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We continue to get a picture of life inside the tower, with Mulligan as the obstreperous bully and Stephen as the passive brooder. Mulligan’s penchant for satirizing the mass continues, as he doles out the eggs with the ol’ Signum Crucis. But we can also map the father/son/holy ghost backwards-like onto the three men themselves, with Mulligan as the usurper who would be the father, Stephen as the son without a father, and Haines as the holy ghost who is neither.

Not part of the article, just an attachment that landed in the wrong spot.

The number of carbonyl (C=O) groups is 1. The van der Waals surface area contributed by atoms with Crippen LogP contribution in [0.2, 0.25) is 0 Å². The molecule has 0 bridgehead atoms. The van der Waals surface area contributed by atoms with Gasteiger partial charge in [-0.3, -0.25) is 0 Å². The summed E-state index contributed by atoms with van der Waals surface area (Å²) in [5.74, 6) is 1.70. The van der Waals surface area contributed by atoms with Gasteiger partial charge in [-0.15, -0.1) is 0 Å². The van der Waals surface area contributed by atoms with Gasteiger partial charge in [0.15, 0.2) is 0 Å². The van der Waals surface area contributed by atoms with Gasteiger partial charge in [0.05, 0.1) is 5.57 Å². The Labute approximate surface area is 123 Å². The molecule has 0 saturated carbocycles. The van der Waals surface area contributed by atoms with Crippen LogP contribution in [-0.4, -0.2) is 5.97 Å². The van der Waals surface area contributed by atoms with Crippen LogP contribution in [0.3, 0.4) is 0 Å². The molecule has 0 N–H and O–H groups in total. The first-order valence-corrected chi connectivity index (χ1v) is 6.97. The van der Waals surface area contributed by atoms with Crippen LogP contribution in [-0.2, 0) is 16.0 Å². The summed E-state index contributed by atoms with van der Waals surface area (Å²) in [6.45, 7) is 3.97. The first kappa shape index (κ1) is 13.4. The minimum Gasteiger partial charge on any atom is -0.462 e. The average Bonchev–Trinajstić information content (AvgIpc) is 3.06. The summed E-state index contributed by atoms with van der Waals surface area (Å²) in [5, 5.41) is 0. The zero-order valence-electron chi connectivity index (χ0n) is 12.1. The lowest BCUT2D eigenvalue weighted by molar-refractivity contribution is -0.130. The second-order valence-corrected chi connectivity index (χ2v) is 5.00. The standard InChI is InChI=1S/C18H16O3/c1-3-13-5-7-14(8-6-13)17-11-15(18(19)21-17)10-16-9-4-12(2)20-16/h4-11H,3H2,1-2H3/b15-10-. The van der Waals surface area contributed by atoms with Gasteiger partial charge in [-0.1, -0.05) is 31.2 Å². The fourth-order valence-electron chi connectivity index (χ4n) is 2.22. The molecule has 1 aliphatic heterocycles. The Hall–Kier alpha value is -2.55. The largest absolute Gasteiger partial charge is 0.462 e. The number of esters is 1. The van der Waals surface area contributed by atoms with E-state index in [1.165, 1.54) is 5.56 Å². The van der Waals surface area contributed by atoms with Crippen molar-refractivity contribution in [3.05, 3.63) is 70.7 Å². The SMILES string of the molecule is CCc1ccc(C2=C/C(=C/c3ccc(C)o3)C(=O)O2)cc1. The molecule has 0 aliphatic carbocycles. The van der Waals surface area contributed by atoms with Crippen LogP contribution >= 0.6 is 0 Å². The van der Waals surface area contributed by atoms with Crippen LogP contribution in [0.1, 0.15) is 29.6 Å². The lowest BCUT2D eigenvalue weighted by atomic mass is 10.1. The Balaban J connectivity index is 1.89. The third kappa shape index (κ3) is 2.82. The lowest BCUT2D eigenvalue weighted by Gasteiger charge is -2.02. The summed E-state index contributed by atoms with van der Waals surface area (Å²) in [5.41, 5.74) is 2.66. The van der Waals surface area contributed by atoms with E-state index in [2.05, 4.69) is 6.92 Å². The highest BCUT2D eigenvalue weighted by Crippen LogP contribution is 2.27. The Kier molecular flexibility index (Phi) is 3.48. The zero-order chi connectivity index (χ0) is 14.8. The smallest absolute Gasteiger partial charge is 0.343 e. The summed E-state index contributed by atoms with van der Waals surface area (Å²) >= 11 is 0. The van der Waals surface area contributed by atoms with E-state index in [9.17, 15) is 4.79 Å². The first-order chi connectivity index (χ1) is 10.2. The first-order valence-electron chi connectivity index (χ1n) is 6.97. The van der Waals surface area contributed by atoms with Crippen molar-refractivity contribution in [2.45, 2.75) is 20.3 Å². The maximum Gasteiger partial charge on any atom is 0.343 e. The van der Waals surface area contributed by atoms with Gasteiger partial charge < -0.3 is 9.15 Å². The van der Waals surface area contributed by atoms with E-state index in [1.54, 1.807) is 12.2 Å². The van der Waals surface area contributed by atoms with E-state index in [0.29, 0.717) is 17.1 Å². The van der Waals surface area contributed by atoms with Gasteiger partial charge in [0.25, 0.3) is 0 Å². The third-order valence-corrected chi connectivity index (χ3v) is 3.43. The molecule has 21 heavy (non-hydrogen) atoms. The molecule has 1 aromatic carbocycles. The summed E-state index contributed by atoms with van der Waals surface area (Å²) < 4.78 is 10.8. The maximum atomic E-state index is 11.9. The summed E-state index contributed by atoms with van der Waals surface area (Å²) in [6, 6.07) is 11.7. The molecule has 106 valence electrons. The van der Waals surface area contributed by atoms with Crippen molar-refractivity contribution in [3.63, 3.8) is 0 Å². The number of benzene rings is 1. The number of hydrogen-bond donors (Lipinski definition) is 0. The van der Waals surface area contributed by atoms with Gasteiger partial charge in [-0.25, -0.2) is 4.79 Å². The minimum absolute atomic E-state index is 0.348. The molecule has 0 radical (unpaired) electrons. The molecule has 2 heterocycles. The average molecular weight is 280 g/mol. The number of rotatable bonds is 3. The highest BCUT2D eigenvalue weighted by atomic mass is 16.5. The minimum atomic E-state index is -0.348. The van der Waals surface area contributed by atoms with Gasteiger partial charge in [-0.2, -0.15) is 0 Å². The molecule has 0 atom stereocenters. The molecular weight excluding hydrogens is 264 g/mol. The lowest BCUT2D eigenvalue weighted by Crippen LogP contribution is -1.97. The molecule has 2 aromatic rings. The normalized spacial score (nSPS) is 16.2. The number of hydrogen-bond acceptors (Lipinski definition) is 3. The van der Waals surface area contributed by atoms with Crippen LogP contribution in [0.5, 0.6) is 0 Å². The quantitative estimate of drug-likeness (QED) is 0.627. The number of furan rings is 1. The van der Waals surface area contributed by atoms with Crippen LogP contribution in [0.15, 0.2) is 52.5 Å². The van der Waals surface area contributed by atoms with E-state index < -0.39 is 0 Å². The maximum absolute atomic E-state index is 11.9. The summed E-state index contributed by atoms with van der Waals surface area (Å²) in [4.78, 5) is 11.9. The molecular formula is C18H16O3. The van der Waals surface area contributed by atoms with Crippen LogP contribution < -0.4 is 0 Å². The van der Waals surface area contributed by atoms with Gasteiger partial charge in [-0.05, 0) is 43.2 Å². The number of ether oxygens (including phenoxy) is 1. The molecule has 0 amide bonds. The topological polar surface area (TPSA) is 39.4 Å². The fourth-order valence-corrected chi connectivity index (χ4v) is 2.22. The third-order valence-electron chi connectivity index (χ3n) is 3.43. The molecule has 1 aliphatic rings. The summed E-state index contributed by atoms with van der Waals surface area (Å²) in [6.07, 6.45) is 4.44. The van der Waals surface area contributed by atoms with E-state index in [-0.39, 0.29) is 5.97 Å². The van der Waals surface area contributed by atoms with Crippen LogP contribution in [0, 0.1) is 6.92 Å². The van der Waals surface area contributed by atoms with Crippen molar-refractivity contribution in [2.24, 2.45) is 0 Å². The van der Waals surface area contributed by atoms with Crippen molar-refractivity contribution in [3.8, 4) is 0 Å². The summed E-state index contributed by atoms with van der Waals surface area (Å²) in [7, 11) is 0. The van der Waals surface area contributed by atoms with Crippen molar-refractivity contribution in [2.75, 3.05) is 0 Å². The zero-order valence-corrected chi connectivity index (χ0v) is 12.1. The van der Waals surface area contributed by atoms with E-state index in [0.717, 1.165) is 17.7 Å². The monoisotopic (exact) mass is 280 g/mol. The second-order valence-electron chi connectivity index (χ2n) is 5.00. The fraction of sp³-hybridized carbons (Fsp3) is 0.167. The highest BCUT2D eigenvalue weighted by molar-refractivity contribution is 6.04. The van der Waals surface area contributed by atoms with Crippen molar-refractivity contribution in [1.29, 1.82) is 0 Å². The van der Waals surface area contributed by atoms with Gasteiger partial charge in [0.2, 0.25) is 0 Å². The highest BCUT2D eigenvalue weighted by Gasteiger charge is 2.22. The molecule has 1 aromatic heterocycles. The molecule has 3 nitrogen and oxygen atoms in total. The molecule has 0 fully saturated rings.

Stephen’s suggestion of tea with lemon, as opposed to milk, is condemned by Mulligan as a “Paris fad.” So we gather another fragment about Stephen, and will soon learn more about his time in Paris. Stephen’s time abroad is a conneciton back to Joyce, who in real life went to Paris after graduating from college, only to return to be at his mother’s deathbed. It also recalls Hamlet, who is back in Denmark after happier times spent in Wittenberg.